“Oh, I don’t know who any of those people are,” he said, dismissing such knowledge as unimportant. The real issue, he said, was the DPP stuffing ballot boxes. I asked if he had participated in the voting process here, but again, no, he wasn’t a citizen; his source was…and you might want to sit down for this…a mysterious friend with connections to U.S. intelligence. I only hope I haven’t said too much.

The sun had come out again at this point, and Chenbl said he was on his way, so I caught the subway up to Jiantan. While Chenbl got his hair cut, I walked over to the river and spotted a nice puddle that would surely, I judged from the top of the flood wall, reflect the sunset and skyline. As I approached, another man approached from the opposite direction, a large DSLR around his neck. Surely he will see that reflection, I thought, so I adjusted my path to let him approach it first, but he didn’t. When I crouched down to get my shot, however, I heard the clack of his shutter and looked up to see him photographing me. So if you see a photograph of me crouching by a puddle, 1) this is probably what I was doing, and 2) this is not a rare thing for me. My fellow BME member Don Hudson always points this out, and I am not ashamed of my inability to resist the attraction of a reflective surface. I’ve been doing this shit since the Mirror Project of yore and even before, and I don’t plan on stopping.

posted by Poagao at 12:08 pm  
Jan 21 2022

Tianmu walk

The weather was semi-nice yesterday when I got off work, so after a nice salmon bento lunch at my favorite restaurant on Chongqing South Road, I walked over to the park station and took the subway up to Zhishan Station. Chenbl thought an area over there might be good for a photowalk with students, so I wanted to take a look.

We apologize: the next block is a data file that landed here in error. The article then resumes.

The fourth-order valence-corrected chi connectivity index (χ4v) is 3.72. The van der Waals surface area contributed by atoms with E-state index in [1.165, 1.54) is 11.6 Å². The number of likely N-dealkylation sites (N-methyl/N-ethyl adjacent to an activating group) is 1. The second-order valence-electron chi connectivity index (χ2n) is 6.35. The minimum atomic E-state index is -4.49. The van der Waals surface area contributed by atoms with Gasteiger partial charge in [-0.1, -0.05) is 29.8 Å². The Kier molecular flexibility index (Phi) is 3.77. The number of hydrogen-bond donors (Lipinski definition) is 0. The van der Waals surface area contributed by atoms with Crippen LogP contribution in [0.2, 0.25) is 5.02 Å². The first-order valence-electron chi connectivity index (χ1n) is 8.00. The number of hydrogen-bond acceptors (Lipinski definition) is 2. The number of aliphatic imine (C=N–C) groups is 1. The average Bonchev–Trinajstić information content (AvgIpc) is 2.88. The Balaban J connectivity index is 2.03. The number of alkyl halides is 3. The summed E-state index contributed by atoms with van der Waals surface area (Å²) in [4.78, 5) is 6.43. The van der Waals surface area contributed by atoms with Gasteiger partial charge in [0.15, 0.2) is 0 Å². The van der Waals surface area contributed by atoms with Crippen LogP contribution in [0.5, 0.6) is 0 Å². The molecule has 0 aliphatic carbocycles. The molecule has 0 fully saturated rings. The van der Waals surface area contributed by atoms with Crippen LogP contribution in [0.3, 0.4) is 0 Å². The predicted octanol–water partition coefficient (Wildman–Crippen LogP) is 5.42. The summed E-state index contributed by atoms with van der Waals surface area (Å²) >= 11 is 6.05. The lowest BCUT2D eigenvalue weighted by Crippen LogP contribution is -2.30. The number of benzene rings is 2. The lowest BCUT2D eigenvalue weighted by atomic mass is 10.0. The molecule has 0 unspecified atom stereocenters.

I exited the north gate of the station by the Ewhat Camera store, remembering fondly the days when I would go there to handle the latest models that I couldn’t afford. Then I walked over to the bus stop by the SOGO to hop on the 280 bus over to the area Chenbl had mentioned. I pay a monthly fee of NT$1,280 for all my bus and subway rides, a nifty deal that saves me a bit of money and also includes some free Youbike rides.

The area in question, however, was almost completely deserted when I arrived, as most areas with rich people tend to be. I can understand the reason, but I still find it a little sad that we are moving from general environments where people tend to interact, i.e. rowhouses with arcades, to more closed-off circumstances such as gated communities and apartment blocks. In fact, a lot more areas seem deserted than they used to, if I’m not imagining things. I skirted the edge of the mountainside, following drainage ditches by abandoned and newly built mansions. It was hot so I took off my sweater and stuffed it with some difficulty into my tiny bag. Occasionally a security guard on an e-scooter would ride by looking for illegally parked cars or whatever it is they do; otherwise nobody was around. Is this what people desire when they think of ideal living circumstances? Perhaps for a large  family it would be fine, but I imagine for a single person it would be mighty lonely.